There's no real manual to speak of. The instructions that come with it give a basic overview, and the gist here is that if you plug in an AC adapter, it must be outer-ring positive (like most pedals). EHX didn't supply an adapter with it, but they did include a battery. I've got mine plugged into a Voodoo Labs Pedal Power 2 Plus.
It's simple to use by just adjusting the three knobs. The volume, tone, and sustain all seem to have the ability to affect the sound, which is a good thing, because it gives the pedal quite a bit of versatility. I just love the sound I get from it, and it's hard to come up with a combination of settings that doesn't sound good. It does seem to get a bit too bottom-heavy with the tone control set low, but if you like fuzz, it'll be easy to get a satisfying sound out of this pedal.
In my opinion, it's a perfect combination of simplicity and versatility. Very easy to use.
"Sound quality" is an interesting metric for a fuzz pedal. As I said before, I love the sounds from this pedal. It trashes up the signal very nicely, though inevitably there will be people who do not like it for one reason or another. I was actually a bit shocked by how much I liked the pedal. It sounds a lot fuller than the overdrive box I have. I thought maybe the pedal would be redundant seeing as how I had two other fuzz pedals as well. But this pedal seems to have its own character, and a significantly different fuzz sound than the two Effector 13 pedals.
I play a Switch Wild One (single bridge humbucker with coil tap), an Eastwood Corona (SG clone, with excellent Eastwood humbuckers), and a modified Squier Strat through this and the rest of my pedals, and each guitar has some subtle differences that can be heard. It sounds good with all of them. It even cleans up a bit if you put an overdrive after it, but I'm not really liking much of the sounds I'm getting from my overdrive. A Boss DS-1 would probably be more to my taste than the AMT Du Hast pedal that I have now. But that's not the Muff's fault.
My favorite guitar, as far as sound from the Muff is concerned, is the Eastwood Corona, and it sounds so good that I often leave the other pedals turned off. However, a new addition to my pedals is a BBE Sonic Maximizer, and this makes the Muff sound even fuller. You can almost sort of adjust the tone of the Muff even further with this pedal. So while I liked the sound of the Muff by itself, I tend to leave the BBE on at all times.
I've been using this pedal for a while, mostly playing with the settings and jamming with it. I like to adjust it because of the many variations it can produce. It's fairly quiet, even with the sustain turned up, but adding distortion behind it can highlight some of the background noise (one of the reasons I like using it by itself). The only real problem with this pedal is it can sometimes create such a wall of sound that it loses clarity in chords and such. I think this pedal shines best when played with 3 strings or less, which helps the individual notes come through. But I'm not complaining.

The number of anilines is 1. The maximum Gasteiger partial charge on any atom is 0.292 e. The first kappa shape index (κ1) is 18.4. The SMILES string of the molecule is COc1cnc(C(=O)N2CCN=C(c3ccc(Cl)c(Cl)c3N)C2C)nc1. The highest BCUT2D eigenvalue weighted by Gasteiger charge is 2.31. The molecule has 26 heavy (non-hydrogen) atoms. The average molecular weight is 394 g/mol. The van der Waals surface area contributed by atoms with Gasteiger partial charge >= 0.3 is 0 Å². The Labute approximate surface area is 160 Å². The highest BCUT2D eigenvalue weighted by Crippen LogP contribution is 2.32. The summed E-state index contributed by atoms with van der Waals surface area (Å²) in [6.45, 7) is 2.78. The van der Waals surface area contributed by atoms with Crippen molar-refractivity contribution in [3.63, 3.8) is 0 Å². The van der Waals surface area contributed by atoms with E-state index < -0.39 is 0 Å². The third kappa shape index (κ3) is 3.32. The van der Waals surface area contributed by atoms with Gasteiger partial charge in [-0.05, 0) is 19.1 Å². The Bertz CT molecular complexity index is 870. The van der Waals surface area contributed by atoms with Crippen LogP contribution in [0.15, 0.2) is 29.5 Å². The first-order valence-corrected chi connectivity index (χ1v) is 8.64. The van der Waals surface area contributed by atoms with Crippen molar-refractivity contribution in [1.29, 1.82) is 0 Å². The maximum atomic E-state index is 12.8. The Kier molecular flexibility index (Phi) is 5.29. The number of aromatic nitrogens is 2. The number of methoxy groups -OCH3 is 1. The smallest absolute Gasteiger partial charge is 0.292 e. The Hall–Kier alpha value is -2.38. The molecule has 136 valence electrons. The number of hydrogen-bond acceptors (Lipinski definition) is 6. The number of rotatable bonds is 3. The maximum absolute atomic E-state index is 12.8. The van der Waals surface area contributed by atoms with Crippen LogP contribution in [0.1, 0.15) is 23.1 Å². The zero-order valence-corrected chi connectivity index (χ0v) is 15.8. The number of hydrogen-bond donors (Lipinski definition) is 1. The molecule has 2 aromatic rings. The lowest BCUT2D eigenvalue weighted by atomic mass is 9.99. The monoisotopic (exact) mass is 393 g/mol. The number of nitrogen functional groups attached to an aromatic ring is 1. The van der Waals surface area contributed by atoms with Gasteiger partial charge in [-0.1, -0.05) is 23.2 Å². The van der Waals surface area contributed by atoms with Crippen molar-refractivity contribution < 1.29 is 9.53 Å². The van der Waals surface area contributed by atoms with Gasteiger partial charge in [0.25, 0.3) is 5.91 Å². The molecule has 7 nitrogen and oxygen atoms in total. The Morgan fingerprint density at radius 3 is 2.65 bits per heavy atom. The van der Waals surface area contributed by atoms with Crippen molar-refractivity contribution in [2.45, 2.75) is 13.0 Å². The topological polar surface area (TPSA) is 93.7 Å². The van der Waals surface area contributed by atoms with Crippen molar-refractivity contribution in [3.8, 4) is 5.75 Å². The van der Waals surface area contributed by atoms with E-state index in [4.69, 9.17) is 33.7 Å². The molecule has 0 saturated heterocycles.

I think I paid $65 for this pedal brand new, and for my satisfaction of the sounds I'm getting, it's a ridiculously good value. I wouldn't hesitate to make the same purchase if I had to. There will always be people complaining that they can't get an exact sound out of a pedal, and for those of you looking to chase a sound of a particular artist, that may very well be the case. I don't know, because I'm not much on chasing a particular sound. I bought this pedal because I wanted something similar to what I heard Jack White playing. I'd say I got it, and I'm more than satisfied with the sounds it can make.
Analog fuzz effect. Built like a tank.
3 knobs: sustain, tone and volume.
Adjusting three knobs: ultra classic and easy.
The Little Big Muff is proposed to unnecessary ridiculously low price, so to deny it even if, a priori, it is not necessarily the fan as it gets! I personally have always been a fan, the Big Muff has been my first pedal acquired over 35 years ago now! So finally amazing, I think she is better now and it really pointless to spend triple for a vintage model 70's.
It is now much more versatile because it allows the game rhythm (the sound made was just mush on early models). But where it excels, as in the past, it's good for solos. This pedal, as everyone knows, I suppose, offers endless sustain even at low volume and creamy tones. Whether with a Les Paul or a Stratocaster, it never belies its warmth making it a cheap alternative to the Dunlop Fuzz Face. It reacts quite well to the volume knob on the guitar and even offers a crunch sound really nice and original. Of course, it can not substitute for a true overdrive (MXR, in my case) but this is somehow not what it is. No, Little Big Muff love charged sustain leads, gorged saturation, the furious flights but also lyrical and melodic solos (cuckoo David Gilmour: Here the pedal must be associated with a phaser and a compressor for the solo "Time").
Sensitive and progressive settings allow large variations and sculpt his sound is a breeze. Of course the knob "Sustain" turned fully will certainly need a good Noise Gate, but it is the lot of all high gain pedals and it does not snore as other distortions.
The Farication suffers no negative criticism, at least if you do not mind the boxes a little "as forged". The switching effect is noiselessly.
This pedal is part of the history of modern music, so do not forget to do this, you also part of the story for just one euro fifty!